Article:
BEIJING (AP) — A two-phase lockdown of Shanghai’s 26 million people is testing the limits of China’s hardline “zero-COVID” strategy, which is rocking markets far beyond the country’s borders.
China’s largest city on Tuesday entered the second day of the first phase of the lockdown, which includes the Pudong financial district and adjacent areas on the east side of the Huangpu River that divides the financial, manufacturing and service hub. trade.
Measures confining Pudong residents to their homes, closing non-essential businesses and requiring mass testing are to be lifted on Friday. At that time, the large area of Puxi across the river will be closed.
With public transport suspended and bridges and tunnels connecting the two sides of the city closed, the city’s usually busy streets – including the legendary riverside Bund in Puxi with its centuries-old historic buildings – were unusually quiet.
Zhang Meisha, a 39-year-old freelancer who takes her morning jog along the Bund, said she was trying to get as much sun as possible before Puxi was locked down.
“I hope the Shanghai spring can wait for us,” Zhang said.
Shops along the nearby Nanjing Road Pedestrian Shopping Street were mostly closed, with few people out and about. Restaurants were only offering takeout and a long queue formed outside a McDonalds of people waiting for their orders.
The shutdown adds to financial market anxiety over Russia’s war on Ukraine, the US Federal Reserve’s efforts to quell soaring inflation by raising interest rates and other challenges economic.
Market reactions, including Monday’s 7% drop in oil prices in London, do not reflect the “true reality of the situation”, but investors were already worried about China and the global economy, said Rabobank’s Michael Every.
“We have a whole mountain of issues to worry about, and this is just one of many buttresses,” he said. “If that’s all it is, a COVID lockdown, it’s not hard to look in recent history books and see how it plays out. But it interfaces with a lot of other issues.
The new omicron BA.2 subvariant is widely blamed for causing a further rise in cases in Shanghai, which had suffered relatively little from the pandemic that was first detected in the central Chinese city of Wuhan in late 2019. .
Elsewhere in China, new cases continued to fall in Hong Kong following a recent surge that claimed more than 7,000 lives. The semi-autonomous city has recorded 7,680 new cases, with no immediate word on whether authorities plan to carry out mass testing of all of its 7.4 million residents.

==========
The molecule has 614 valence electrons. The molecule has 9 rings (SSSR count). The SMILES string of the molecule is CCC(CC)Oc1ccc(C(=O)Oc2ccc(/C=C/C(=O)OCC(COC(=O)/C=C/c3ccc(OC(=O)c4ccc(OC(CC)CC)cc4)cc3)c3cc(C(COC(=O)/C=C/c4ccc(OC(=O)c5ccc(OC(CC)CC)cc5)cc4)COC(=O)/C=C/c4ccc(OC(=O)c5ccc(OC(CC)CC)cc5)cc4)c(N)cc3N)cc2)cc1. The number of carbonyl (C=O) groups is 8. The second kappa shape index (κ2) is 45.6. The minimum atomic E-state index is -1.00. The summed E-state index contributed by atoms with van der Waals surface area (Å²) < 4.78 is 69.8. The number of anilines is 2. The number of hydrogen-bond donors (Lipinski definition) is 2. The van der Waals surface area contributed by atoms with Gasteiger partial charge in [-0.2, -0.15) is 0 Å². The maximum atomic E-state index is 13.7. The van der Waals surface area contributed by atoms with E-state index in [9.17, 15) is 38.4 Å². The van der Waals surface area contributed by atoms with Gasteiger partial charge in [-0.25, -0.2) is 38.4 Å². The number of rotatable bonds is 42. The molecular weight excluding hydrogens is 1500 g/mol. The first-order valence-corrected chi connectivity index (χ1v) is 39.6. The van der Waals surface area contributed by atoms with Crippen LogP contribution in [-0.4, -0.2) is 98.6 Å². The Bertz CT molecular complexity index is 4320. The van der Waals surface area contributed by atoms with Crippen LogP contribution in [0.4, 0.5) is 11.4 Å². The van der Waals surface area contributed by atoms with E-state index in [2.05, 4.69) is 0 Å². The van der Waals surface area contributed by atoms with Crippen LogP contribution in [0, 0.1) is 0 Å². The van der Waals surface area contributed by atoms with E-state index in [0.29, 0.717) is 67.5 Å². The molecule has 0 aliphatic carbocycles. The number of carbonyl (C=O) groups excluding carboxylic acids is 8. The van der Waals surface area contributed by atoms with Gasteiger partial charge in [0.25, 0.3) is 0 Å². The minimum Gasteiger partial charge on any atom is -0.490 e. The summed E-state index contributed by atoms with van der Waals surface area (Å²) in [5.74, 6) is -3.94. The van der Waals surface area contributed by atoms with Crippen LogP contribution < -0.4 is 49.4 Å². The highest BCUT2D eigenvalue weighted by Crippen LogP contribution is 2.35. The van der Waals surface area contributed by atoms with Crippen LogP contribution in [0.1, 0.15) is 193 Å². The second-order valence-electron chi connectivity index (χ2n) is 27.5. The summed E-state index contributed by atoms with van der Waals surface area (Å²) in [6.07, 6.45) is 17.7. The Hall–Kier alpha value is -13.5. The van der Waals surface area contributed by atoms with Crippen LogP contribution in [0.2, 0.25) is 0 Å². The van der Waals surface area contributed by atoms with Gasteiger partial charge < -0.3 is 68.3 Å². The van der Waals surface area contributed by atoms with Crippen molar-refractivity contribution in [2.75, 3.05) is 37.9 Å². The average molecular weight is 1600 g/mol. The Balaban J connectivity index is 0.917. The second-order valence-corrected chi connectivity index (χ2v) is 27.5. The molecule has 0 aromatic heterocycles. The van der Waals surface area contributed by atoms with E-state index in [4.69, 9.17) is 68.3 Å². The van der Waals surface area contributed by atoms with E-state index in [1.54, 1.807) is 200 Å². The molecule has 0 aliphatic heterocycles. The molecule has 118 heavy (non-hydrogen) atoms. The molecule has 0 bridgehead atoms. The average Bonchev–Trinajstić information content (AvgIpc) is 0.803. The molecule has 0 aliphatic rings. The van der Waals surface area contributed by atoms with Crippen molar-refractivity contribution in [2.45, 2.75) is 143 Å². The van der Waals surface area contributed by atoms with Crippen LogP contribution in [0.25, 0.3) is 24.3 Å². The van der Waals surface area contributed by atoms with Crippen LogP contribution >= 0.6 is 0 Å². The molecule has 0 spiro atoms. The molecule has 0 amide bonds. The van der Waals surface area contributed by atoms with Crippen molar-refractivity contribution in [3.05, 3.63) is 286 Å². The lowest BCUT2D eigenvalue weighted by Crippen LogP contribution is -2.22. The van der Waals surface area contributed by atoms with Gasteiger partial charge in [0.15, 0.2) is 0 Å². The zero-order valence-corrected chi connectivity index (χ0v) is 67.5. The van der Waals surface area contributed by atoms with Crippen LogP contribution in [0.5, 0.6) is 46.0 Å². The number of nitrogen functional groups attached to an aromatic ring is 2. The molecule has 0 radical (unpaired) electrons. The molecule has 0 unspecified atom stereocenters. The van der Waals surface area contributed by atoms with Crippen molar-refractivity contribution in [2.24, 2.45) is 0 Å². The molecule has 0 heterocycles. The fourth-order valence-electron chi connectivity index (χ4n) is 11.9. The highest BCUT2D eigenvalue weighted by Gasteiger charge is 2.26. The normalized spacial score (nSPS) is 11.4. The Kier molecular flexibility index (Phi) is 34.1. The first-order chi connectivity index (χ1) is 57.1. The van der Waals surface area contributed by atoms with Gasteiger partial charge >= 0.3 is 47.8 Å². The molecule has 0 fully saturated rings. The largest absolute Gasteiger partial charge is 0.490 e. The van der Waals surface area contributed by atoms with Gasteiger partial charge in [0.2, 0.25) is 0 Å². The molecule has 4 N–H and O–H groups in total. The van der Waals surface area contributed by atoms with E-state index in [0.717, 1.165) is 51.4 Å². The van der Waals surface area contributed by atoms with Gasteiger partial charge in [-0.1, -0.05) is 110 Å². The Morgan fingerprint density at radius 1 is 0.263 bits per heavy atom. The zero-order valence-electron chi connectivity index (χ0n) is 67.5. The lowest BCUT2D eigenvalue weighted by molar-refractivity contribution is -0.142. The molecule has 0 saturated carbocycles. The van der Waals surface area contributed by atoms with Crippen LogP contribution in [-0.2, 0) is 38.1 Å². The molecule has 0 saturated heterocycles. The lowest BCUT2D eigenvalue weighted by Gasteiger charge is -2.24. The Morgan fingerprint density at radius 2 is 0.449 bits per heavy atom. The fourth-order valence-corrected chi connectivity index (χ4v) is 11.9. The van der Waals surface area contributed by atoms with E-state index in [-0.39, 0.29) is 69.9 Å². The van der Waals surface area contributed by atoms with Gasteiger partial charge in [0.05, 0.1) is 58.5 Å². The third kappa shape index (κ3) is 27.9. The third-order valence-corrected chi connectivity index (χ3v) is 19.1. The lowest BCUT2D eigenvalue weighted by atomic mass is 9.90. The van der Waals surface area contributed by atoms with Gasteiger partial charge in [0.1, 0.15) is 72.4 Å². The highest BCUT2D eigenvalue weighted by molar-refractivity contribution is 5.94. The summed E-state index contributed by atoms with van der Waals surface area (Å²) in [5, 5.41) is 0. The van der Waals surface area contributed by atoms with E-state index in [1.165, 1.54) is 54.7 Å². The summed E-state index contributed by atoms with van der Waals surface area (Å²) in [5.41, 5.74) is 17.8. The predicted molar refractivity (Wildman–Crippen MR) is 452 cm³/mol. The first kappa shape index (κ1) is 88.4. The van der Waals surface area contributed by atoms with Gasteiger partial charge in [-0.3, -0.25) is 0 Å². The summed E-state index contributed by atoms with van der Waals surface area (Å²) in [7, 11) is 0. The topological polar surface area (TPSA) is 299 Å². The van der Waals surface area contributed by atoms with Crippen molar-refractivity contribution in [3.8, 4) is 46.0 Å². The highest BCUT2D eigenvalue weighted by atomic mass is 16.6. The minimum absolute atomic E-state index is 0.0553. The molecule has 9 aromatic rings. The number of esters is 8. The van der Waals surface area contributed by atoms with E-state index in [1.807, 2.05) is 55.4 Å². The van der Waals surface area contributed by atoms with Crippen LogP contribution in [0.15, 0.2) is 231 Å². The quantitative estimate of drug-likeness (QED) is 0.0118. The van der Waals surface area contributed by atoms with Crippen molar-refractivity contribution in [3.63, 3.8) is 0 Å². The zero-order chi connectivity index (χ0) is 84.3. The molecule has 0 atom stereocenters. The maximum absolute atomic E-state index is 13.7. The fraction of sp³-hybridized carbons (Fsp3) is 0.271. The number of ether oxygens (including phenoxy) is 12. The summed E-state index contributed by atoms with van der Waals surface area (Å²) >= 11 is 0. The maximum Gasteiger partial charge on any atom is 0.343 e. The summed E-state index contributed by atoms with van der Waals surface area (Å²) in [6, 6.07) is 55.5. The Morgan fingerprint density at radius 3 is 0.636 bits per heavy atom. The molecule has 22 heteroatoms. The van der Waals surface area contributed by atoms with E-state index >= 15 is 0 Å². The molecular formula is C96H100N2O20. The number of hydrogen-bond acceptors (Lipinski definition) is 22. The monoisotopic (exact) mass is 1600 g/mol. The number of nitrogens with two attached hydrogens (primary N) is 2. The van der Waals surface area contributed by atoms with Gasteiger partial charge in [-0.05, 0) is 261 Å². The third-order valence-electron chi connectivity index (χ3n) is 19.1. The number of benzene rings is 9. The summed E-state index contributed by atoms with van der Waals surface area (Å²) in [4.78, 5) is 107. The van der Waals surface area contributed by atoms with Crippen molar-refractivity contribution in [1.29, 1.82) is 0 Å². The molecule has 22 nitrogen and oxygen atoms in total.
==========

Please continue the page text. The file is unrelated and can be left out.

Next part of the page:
In Shanghai, panic buying hit markets and some residents reported shortages of meat and vegetables, including on online platforms. Authorities are scrambling to secure food supplies and have converted gymnasiums and exhibition centers to house patients, most of whom show no symptoms.
Government workers in hazmat suits, joined by about 68,000 volunteers, have fanned out and are stationed at checkpoints around residential compounds walled with traffic dividers and improvised barriers.
Shanghai recorded 4,477 new cases on Monday, all but 95 asymptomatic. Despite a nationwide increase, the number of new deaths from COVID-19 has remained low, with two more deaths on March 20 for a total of 4,638. The low number of deaths and the total of 145,808 cases since the onset of the pandemic are only a fraction of the toll in the United States and other countries, and are held up by China as proof of the wisdom of its approach.
Shanghai’s lockdown is set to become the biggest of any city in China’s virus campaign, in which millions of people have been confined to their homes for weeks in cities across much of the country.
Despite calls for a more targeted approach and some system tweaks, conditions in Shanghai show the government continues to rely on extreme measures, regardless of the social and economic costs.
Authorities say the two-phase approach was designed to reduce disruption and, unlike past situations, specific end dates have been given for the lockdown in Shanghai. Asymptomatic patients are quarantined in facilities outside of hospitals to free up limited medical resources.
“China should be able to contain the virus in the coming weeks as the lockdown is working,” global financial services firm Macquarie Group said in a report.
“But COVID poses a substantial downside risk to growth for the rest of this year, as the lockdown is also very costly,” the report said, adding that consumer businesses and the real estate sector are set to take the biggest hits.
Shanghai’s lockdown indicates that China will stick to its hard-line strategy against COVID-19 at least until the ruling Communist Party holds its congress every five years this fall or winter, according to the report.
Xi Jinping is set to be granted an unprecedented third five-year term as the party’s congress leader. The authorities have highlighted the need for stability above all in view of the event.
“Zero-COVID” has been credited with preventing mass outbreaks nationwide and China boasts a vaccination rate of around 87%. However, this percentage is much lower among older people who are most likely to be sick with the virus.
Wang Hui, who runs a store near the Bund, said high rents and a lack of customers could cost him his business.
“I don’t know how much longer we can hold out,” Wang said.
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